Many practitioners lack experience in treating transgender patients, but even in such cases, there is no excuse for turning patients away, Jack Drescher, MD, a clinical associate professor of psychiatry at New York Medical College, in New York City, told Medscape Medical News.

"Many professionals have no experience in the management of transgender patients, but in those cases, the standard practice should be to refer the patient to someone who does have some experience," he said.

Furthermore, when a transgender patient presents at a hospital or emergency department, the handling of the case does not have to be a complicated, as some have suggested, he added.

"There's been much discussion over what to do in such cases, but it shouldn't be that difficult – you simply indicate that the patient is legally male, for instance, but explain in the chart that the patient identifies as female. There are various places in the patient records where this can be explained and clearly understood."

Other findings from the survey reveal that transgender people experience higher rates of violence and hardship.

For example, nearly half (47%) reported being sexually assaulted at some point in their lives; about a third (29%) were living in poverty, compared to 14% of the US population; their unemployment rate is 15%, compared to 5% in the general population; and only 16% reported home ownership, compared to 63% of the population. In addition, 30% reported being homeless at some point in their life, and 12% reported being homeless in the year prior to completing the survey.

"Despite achieving some significant policy advances and increased visibility over the past few years, transgender people continue to face enormous obstacles in almost every area of their lives," NCTE executive director Mara Keisling said in a press statement.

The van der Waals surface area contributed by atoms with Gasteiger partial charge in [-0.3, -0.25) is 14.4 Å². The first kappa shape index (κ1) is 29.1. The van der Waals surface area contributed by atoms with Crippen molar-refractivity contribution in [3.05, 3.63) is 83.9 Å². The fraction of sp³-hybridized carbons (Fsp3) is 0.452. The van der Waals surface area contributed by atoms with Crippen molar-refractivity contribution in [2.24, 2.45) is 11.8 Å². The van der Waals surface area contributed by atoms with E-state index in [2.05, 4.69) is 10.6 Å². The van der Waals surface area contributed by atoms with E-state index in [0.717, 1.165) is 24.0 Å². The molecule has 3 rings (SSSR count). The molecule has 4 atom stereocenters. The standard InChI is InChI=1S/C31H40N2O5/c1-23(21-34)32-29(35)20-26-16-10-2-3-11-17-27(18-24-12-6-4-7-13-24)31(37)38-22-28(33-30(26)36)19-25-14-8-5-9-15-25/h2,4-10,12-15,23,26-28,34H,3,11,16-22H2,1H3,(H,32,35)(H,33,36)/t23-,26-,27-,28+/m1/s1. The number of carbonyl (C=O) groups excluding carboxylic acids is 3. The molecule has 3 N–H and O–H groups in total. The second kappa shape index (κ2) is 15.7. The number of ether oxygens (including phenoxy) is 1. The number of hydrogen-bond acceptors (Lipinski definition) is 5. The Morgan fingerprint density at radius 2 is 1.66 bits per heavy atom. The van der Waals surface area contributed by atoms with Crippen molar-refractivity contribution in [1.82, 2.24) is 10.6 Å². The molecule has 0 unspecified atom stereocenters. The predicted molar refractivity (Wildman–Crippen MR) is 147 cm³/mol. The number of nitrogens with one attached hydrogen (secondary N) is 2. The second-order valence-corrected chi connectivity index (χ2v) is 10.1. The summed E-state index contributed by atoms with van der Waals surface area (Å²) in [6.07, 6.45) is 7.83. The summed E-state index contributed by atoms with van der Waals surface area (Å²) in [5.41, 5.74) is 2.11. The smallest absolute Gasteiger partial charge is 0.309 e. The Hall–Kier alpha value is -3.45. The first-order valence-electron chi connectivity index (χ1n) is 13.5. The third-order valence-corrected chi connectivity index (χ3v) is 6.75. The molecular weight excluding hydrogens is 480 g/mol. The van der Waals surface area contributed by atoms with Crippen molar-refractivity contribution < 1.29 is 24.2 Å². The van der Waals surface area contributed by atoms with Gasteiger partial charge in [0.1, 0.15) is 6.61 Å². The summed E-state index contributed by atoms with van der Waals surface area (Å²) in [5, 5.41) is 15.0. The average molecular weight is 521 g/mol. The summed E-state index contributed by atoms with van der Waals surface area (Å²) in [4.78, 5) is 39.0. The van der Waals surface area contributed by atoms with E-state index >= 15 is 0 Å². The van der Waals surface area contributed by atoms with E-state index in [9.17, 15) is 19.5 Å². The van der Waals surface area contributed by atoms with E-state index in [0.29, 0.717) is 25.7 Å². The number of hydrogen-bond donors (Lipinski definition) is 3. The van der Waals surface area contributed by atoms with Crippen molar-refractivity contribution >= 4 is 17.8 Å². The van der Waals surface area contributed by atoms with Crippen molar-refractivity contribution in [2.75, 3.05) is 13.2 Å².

"Discrimination and violence threaten transgender people's ability to have even the basics: food, a place to sleep, or a job. This survey demonstrates that there is a lot of work ahead to achieve simple parity and full equality for transgender people," she said.

The news from the survey is not all negative. The number of respondents – nearly 28,000 – is more than four times the number of respondents to the 2008-2009 National Transgender Discrimination Survey, a groundbreaking earlier survey of transgender people.

In addition, more than 60% of respondents reported that their family was supportive of their identity as a transgender person; 68% indicated that their coworkers were supportive; and 56% who made their gender identity known to classmates indicated that their classmates supported them as a transgender person.

Nevertheless, mental health care providers can, and should, be reliable sources of assistance for transgender patients in need of psychiatric care, Minter said.

"Increasingly, mental health providers recognize that their role is not to be a gatekeeper but rather to provide accurate information about transgender identity and healthcare and to assist individuals in coming to terms with their identities," he said.

"The most important role a mental health provider can play is being a source of neutral, nonjudgmental support and accurate information," Minter added.

"Only the individual involved can determine whether they are transgender, but a mental health provider can play a critical role in the process of self-identification."

The National Center of Lesbian Rights, which is not part of the NCTE, is working to end conversion therapy for gay and transgender youth through its BornPerfect program.

NCTE. 2015 US National Transgender Survey. Full text